One of the casualties, if that's the word, of Tuesday's big result, is that the third quadrennial "South Park" day-after-the-election episode — a stunt that has become a tradition — required some last-minute revision. And this is a show that works late to begin with, operating on a six-day production schedule — like "Saturday Night Live," essentially — to keep the satire as fresh as possible.
The Comedy Central series' two previous election hangover specials, following the first and second Obama wins, had alternate versions ready to go. This year, the result seemed less in doubt, and the episode, originally titled in online program guides as "The Very First Gentleman" on Wednesday became "Oh Jeez."
"Things have not worked out the way they were supposed to," says the series impression of Hillary Clinton.
The themes in the 20th anniversary season, which began in September, have interwoven a number of serial strands, including the election. Former elementary school teacher Mr. Garrison has served as a stand-in for Donald Trump, with the series' (typically) unflattering version of Caitlyn Jenner as his running mate; as Garrison described his candidacy in last week's episode, in a speech meant to bring an end to it: "When I started this campaign, I was saying a lot of [crap] because I was angry, and then I turned that anger into pushing buttons by being more and more outrageous. Slowly people started paying attention to me, and I guess it made me feel powerful." Then he asked people to vote for Clinton.
"I tried being dirty. I tried being vulgar. Nothing mattered," Garrison said in Wednesday's episode. Now he will be president, maybe. One apparently late line, which escaped bleeping, announced his intentions in the rudest terms.
Other threads and references this year, not unrelated to the political scene and climate, play off Internet trolling and cyberbullying, social media, email dumps, Colin Kaepernick's national anthem protest, the colonization of Mars and, in one great shaggy dog punchline, Rickrolling. A story line in which Butters, who has become the series' locus of anger now that Eric Cartman is a love-struck feminist, leads his male classmates in exposing themselves in what plays as a critique of what one might call the white male victimization movement. (Small cartoon children exposing themselves may be less sexual than if it were adults, I guess, but it is still bizarre.)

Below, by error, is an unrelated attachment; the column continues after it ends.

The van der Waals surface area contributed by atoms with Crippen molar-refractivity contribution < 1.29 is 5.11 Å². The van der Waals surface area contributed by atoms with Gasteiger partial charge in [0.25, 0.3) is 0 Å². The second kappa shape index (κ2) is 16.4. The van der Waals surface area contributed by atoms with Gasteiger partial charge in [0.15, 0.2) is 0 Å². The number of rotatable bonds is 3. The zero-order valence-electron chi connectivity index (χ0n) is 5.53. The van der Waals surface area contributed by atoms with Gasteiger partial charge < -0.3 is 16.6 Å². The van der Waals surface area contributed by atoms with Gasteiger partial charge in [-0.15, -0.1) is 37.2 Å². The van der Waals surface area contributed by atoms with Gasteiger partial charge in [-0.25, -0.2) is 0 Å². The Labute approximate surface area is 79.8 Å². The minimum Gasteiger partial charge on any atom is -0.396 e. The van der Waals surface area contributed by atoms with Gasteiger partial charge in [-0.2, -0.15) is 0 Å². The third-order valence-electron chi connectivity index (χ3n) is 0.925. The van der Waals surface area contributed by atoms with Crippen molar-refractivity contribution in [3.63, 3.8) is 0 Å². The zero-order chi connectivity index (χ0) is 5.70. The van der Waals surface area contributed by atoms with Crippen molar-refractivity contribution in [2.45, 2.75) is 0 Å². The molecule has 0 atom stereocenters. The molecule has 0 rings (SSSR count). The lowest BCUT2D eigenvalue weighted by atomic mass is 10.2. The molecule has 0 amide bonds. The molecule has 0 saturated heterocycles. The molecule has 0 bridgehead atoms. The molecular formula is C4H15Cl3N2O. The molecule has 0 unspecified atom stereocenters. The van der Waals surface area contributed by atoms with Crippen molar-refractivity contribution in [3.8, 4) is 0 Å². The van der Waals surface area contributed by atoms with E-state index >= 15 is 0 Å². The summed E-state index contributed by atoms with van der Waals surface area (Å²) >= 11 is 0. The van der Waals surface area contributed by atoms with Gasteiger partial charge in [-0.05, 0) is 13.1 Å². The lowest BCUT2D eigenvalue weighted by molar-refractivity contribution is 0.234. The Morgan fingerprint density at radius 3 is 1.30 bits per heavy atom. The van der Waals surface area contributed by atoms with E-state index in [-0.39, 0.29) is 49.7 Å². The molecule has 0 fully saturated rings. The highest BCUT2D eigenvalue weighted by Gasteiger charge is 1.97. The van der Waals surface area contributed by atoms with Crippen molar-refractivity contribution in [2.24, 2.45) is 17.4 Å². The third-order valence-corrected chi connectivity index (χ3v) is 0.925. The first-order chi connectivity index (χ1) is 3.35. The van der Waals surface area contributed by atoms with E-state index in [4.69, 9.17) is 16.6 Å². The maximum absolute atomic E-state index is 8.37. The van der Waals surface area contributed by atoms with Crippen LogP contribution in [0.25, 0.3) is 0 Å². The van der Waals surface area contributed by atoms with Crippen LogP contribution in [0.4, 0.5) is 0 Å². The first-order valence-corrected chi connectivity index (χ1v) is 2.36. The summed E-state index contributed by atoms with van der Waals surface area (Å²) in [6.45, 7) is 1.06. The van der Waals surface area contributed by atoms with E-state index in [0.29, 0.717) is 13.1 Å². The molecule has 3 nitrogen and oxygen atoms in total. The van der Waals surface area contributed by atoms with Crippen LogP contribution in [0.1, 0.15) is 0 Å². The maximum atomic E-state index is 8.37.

Even stranger, perhaps, is one involving "member berries," a talking fruit with nostalgia-inducing psychotropic effects that is used to explain both a rash of conservative yearnings for a time when "there weren't so many Mexicans" and "marriage was just between a man and a woman" and also the success of "Star Wars: The Force Awakens." ("Star Wars" and its then-new relationship with Disney was the satirical centerpiece of the 2014 post-election special.)
"Oh Jeez" includes appearances by "Bill Clinton," who is opening a South Park "Gentlemen's Club" — to teach boys to be gentlemen — and eventually will sit down with Butters to explain that the female payback is coming and they will need to "keep our heads low and act like we're changed men." (This seems to be a hangover from the version of the episode in which Clinton won.)
Clinton, meanwhile, portrayed as something like "M" in a James Bond film, sends Kyle's father, Gerald Broflovski, on a secret mission to take down the Danish company Trolltrace. As an act of revenge for Gerald's trolling, Trolltrace has created a program to reveal everyone's Internet history to the world and it has destroyed Fort Collins, Colo., down the road from South Park.
Series creators Trey Parker and Matt Stone are equal-opportunity satirists — "People on the far left and the far right are the same exact person to us," Parker has said. (The show's nickname for Clinton has been Turd Sandwich.) But they are not scattershot, and their take on the historical moment is pretty clear.
Late in the episode, at the family dinner table, Stan's dad, Randy Marsh, under the influence of the member berries, says robotically, "Well, I don't know about you guys, but I'm sure excited. America's going to be great again."
"This country's going to suck for four years," says his daughter, Shelly, protesting.
"Aw, come on, Shelly," Randy responds. "We've learned that women can be anything, except for president."